Metacognition and Nonreactivity in Mindfulness
23 July 2013
FAR – Villa Sucota
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"During the lecture at the Fondazione Antonio Ratti, I will talk about my doctoral thesis Metacognition and Nonreactivity in Mindfulness. In my thesis, I investigated how, from its historical roots in Buddhism, mindfulness has found its way into clinical interventions and experimental neuroscience. I show that preliminary progress has been made by defining mindfulness and identifying associated psychological concepts. Most of this work has been done within the context of clinical interventions and has focused on outcome measures without systematically investigating the underlying mechanism. Experimental neuroscience, on the other hand, has hypothesized nonreactivity and metacognitive monitoring as unique characteristics that distinguish mindfulness meditation from other meditation practices. Nonreactivity is conceived of as a disposition or ability to respond less automatically to thoughts and feelings, while Metacognitive monitoring describes the ability to observe and reflect upon mental content or cognitive processes. In my work, I investigated the correlation between neural and behavioral measures of nonreactivity and developed a novel experiment to study metacognitive monitoring in highly experienced mindfulness meditators."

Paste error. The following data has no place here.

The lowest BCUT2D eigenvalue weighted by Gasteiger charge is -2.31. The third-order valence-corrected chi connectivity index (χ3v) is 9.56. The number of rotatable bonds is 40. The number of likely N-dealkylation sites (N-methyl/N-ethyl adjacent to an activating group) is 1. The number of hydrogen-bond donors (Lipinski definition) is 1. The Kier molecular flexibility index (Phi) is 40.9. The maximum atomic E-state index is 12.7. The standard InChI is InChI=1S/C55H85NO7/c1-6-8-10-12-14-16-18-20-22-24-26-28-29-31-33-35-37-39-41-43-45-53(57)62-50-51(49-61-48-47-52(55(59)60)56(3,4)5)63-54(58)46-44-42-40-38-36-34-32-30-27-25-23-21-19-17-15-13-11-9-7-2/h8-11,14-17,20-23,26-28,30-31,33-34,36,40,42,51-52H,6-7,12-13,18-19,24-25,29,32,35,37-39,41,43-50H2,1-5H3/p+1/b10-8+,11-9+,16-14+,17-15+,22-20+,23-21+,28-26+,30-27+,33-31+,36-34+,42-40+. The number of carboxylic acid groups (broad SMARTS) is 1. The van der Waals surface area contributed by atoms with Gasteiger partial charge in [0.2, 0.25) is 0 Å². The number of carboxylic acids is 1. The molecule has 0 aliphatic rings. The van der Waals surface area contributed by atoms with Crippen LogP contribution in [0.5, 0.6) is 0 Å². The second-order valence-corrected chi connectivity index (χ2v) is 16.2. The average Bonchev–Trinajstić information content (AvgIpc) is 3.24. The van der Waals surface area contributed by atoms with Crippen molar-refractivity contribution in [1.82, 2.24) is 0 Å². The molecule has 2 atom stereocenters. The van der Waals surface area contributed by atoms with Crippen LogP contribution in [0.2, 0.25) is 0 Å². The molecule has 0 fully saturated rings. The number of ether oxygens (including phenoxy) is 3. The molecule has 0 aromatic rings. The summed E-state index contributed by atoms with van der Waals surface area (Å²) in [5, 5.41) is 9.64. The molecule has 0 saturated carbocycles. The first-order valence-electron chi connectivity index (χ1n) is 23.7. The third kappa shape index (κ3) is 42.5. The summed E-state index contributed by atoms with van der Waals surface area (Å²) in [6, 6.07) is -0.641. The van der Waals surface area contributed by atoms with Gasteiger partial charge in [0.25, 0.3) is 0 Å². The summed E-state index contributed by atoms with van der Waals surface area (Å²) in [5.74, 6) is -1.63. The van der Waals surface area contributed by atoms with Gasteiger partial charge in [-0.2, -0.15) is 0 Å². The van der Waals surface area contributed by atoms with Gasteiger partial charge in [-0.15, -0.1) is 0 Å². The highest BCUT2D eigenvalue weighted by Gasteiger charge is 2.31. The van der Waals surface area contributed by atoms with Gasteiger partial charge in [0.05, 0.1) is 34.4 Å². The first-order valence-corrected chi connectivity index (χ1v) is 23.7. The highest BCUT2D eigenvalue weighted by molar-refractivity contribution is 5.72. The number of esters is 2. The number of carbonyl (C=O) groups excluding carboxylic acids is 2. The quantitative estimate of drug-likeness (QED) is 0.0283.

Stephen Whitmarsh (1979) is a Dutch/English neuroscientist working at the Donders Center for Cognitive Neuroimaging in Nijmegen, Netherlands. He received his Masters in Cognitive Psychology at the University of Amsterdam in 2004 on the topic of consciousness, quantum physics, and hypnosis. In 2013, he finished his dissertation titled Metacognition and Nonreactivity in Mindfulness at the Radboud University in Nijmegen where he studied brain activity and Buddhist texts to understand Vipassana meditation. In 2013, he moved to Stockholm, Sweden, where he took part in the organization of the national magnetoencephalography laboratory at Karolinska Institutet, where he continued his research interests in consciousness, creativity, and metacognition.